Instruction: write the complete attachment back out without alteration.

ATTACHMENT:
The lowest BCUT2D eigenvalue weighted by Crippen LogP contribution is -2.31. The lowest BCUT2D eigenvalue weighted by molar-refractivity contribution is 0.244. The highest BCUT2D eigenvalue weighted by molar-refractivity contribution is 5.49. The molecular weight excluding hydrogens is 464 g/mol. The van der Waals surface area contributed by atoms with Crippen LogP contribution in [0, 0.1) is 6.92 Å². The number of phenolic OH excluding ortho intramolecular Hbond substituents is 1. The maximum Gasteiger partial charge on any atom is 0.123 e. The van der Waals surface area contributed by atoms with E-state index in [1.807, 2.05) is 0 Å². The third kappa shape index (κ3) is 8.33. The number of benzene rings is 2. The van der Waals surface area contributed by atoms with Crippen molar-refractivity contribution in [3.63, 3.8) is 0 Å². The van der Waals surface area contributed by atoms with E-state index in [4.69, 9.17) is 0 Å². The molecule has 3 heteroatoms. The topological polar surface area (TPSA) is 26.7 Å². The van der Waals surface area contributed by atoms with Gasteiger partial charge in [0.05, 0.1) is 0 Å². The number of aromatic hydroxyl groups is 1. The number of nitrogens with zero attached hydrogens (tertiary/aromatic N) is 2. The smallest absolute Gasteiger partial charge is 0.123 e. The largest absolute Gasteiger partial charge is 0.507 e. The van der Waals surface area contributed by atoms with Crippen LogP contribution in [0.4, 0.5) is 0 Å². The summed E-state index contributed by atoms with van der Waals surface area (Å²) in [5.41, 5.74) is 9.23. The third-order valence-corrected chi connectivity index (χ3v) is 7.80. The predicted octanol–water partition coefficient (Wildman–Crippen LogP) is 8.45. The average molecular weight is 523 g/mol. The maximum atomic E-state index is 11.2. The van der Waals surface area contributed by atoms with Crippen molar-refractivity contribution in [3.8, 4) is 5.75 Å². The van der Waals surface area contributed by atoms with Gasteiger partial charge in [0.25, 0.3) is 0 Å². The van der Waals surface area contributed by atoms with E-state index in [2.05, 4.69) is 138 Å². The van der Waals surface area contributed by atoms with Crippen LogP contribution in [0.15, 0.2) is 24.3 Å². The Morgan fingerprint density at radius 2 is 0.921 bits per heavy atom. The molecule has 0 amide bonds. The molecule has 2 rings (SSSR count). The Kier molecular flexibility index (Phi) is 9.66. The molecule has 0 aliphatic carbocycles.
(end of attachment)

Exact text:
The lowest BCUT2D eigenvalue weighted by Crippen LogP contribution is -2.31. The lowest BCUT2D eigenvalue weighted by molar-refractivity contribution is 0.244. The highest BCUT2D eigenvalue weighted by molar-refractivity contribution is 5.49. The molecular weight excluding hydrogens is 464 g/mol. The van der Waals surface area contributed by atoms with Crippen LogP contribution in [0, 0.1) is 6.92 Å². The number of phenolic OH excluding ortho intramolecular Hbond substituents is 1. The maximum Gasteiger partial charge on any atom is 0.123 e. The van der Waals surface area contributed by atoms with E-state index in [1.807, 2.05) is 0 Å². The third kappa shape index (κ3) is 8.33. The number of benzene rings is 2. The van der Waals surface area contributed by atoms with Crippen molar-refractivity contribution in [3.63, 3.8) is 0 Å². The van der Waals surface area contributed by atoms with E-state index in [4.69, 9.17) is 0 Å². The molecule has 3 heteroatoms. The topological polar surface area (TPSA) is 26.7 Å². The van der Waals surface area contributed by atoms with Gasteiger partial charge in [0.05, 0.1) is 0 Å². The number of aromatic hydroxyl groups is 1. The number of nitrogens with zero attached hydrogens (tertiary/aromatic N) is 2. The smallest absolute Gasteiger partial charge is 0.123 e. The largest absolute Gasteiger partial charge is 0.507 e. The van der Waals surface area contributed by atoms with Crippen LogP contribution in [0.4, 0.5) is 0 Å². The summed E-state index contributed by atoms with van der Waals surface area (Å²) in [5.41, 5.74) is 9.23. The third-order valence-corrected chi connectivity index (χ3v) is 7.80. The predicted octanol–water partition coefficient (Wildman–Crippen LogP) is 8.45. The average molecular weight is 523 g/mol. The maximum atomic E-state index is 11.2. The van der Waals surface area contributed by atoms with Crippen molar-refractivity contribution in [3.8, 4) is 5.75 Å². The van der Waals surface area contributed by atoms with Gasteiger partial charge in [0.25, 0.3) is 0 Å². The van der Waals surface area contributed by atoms with E-state index in [2.05, 4.69) is 138 Å². The van der Waals surface area contributed by atoms with Crippen LogP contribution in [0.15, 0.2) is 24.3 Å². The Morgan fingerprint density at radius 2 is 0.921 bits per heavy atom. The molecule has 0 amide bonds. The molecule has 2 rings (SSSR count). The Kier molecular flexibility index (Phi) is 9.66. The molecule has 0 aliphatic carbocycles.